Posted on 22 December 2013 .
The recent surge in sectarian violence has sent Iraq’s bond yields higher, prompting officials to postpone a planned debt sale.
Deputy Finance Minister Fadhel Nabi told Bloomberg:
“We will definitely issue new bonds, but it will take more time now with all the problems in the country.”
The news agency also reports that the yield on Iraq’s 5.8 percent dollar bonds maturing in January 2028 rose 19 basis points from the end of September to 7.8 percent, compared with a 4 basis-point decline to 5.2 percent in the average yield on regional sovereign debt.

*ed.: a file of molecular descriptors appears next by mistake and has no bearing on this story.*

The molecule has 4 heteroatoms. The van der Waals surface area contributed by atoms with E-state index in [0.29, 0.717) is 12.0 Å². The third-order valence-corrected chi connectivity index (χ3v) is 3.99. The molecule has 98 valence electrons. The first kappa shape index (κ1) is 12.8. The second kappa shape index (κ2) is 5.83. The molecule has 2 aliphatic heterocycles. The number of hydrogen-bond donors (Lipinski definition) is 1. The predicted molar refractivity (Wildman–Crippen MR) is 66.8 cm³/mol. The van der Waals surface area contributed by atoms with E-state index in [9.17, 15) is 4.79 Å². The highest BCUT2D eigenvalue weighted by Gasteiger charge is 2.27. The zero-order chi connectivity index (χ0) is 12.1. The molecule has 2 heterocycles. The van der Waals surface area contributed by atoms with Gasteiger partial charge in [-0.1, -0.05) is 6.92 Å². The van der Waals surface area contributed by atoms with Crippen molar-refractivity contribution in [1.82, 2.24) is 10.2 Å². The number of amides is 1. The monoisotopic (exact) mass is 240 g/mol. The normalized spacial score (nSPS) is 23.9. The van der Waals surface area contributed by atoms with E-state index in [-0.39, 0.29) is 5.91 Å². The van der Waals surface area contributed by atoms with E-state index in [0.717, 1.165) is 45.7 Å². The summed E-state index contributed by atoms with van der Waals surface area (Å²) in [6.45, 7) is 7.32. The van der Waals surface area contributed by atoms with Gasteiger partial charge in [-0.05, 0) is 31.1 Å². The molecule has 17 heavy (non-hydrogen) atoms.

The government’s plan for a second bond, which Nabi announced in October, is not assured. Iraq said more than two years ago, in July 2011, that it would come to market in a year to finance new infrastructure after decades of wars and economic sanctions, but it hasn’t done so.
The premium for Iraqi sovereign bonds over Treasuries has widened by 32 basis points since the end of October to 540 Wednesday; the comparable spread for Middle East government bonds fell 16 basis points to 414, according to JPMorgan.
(Bond image via Shutterstock)
Dr. Mark A. DeWeaver
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